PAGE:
When involved in a car crash, it is often difficult to remember what happened to your body during the impact. However, what part of your body hits what part of the interior should be documented as soon as possible. For example, I represent a driver who banged her knee on the dashboard after getting rear-ended. She didn’t think it was a big deal and felt significantly more discomfort to her neck which was whipped back and forth as a result of the impact. She went to the emergency room but did not mention that she hit her knee on the dashboard. She assumed it was just a bruise or contusion and not worth mentioning.

As the days passed, she felt that her knee was about to “give out” on several occasions. The injured knee did not actually “give out” but it felt unstable. Finally, after 2 weeks she reported it to her doctor who sent her for an MRI. The MRI revealed a posterior cruciate ligament tear. According to medical literature, the most common mechanism of injury to the PCL is a blunt trauma to the knee from the dashboard of a car during a collision. The injury is commonly referred to as “dashboard knee”.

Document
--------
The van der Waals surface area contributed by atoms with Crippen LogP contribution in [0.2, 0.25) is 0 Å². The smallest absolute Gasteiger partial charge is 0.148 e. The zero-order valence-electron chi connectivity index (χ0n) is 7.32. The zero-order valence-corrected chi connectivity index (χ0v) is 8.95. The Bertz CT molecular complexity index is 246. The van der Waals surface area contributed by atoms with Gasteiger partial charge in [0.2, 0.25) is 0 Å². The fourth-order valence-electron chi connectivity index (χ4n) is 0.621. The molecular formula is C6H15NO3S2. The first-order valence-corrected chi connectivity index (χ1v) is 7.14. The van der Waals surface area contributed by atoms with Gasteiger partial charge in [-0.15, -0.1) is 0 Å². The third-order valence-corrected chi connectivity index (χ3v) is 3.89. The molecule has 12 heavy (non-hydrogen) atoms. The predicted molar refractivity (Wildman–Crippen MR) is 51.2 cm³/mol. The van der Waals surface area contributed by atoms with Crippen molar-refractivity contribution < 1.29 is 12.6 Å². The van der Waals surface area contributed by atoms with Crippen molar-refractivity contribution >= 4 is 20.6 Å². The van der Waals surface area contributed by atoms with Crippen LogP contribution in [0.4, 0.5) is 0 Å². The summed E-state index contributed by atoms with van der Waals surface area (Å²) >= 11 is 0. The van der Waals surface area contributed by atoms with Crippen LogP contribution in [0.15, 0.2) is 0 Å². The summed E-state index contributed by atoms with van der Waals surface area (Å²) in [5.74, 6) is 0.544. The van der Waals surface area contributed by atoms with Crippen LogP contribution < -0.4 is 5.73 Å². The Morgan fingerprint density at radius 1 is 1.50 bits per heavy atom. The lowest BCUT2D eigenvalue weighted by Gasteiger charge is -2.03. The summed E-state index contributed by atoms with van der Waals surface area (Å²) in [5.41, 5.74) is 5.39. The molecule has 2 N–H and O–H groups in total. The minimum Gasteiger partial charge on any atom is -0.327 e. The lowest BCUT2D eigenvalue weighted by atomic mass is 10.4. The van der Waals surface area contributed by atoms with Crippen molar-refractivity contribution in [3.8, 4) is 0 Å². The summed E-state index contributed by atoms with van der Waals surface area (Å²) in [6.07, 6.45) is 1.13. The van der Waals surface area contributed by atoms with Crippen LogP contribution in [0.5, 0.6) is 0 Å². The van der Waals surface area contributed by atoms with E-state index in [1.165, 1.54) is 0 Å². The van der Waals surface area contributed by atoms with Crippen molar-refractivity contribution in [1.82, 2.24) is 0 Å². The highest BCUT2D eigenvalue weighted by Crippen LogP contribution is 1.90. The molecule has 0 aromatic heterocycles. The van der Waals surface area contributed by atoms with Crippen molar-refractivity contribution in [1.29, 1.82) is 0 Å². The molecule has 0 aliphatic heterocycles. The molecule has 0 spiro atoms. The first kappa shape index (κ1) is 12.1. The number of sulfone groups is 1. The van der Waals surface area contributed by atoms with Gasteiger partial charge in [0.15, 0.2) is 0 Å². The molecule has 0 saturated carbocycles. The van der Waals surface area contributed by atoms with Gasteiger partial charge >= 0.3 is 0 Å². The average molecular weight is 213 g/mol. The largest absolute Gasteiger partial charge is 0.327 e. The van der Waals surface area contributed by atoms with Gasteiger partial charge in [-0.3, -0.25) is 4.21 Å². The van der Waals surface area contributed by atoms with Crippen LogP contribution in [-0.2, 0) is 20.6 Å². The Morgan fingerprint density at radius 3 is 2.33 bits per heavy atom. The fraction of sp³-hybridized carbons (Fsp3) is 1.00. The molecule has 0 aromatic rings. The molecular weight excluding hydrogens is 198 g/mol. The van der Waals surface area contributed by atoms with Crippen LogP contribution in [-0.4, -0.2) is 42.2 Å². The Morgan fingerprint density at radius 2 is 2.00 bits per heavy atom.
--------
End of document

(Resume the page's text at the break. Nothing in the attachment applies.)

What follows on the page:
This injury may be very painful and limiting. It may be a temporary or permanent source of discomfort. Surgery may be required to treat it, particularly if the instability causes damage to other ligaments in the knee. If the car crash was a result of the negligence and carelessness of another driver, you may be entitled to some compensation for the pain, suffering and disability caused by the injury to that knee. Therefore, if you hit your knee on the dashboard during a car accident, it should be mentioned to your first medical care provider.  It certainly may resolve, or it could become a more troubling injury.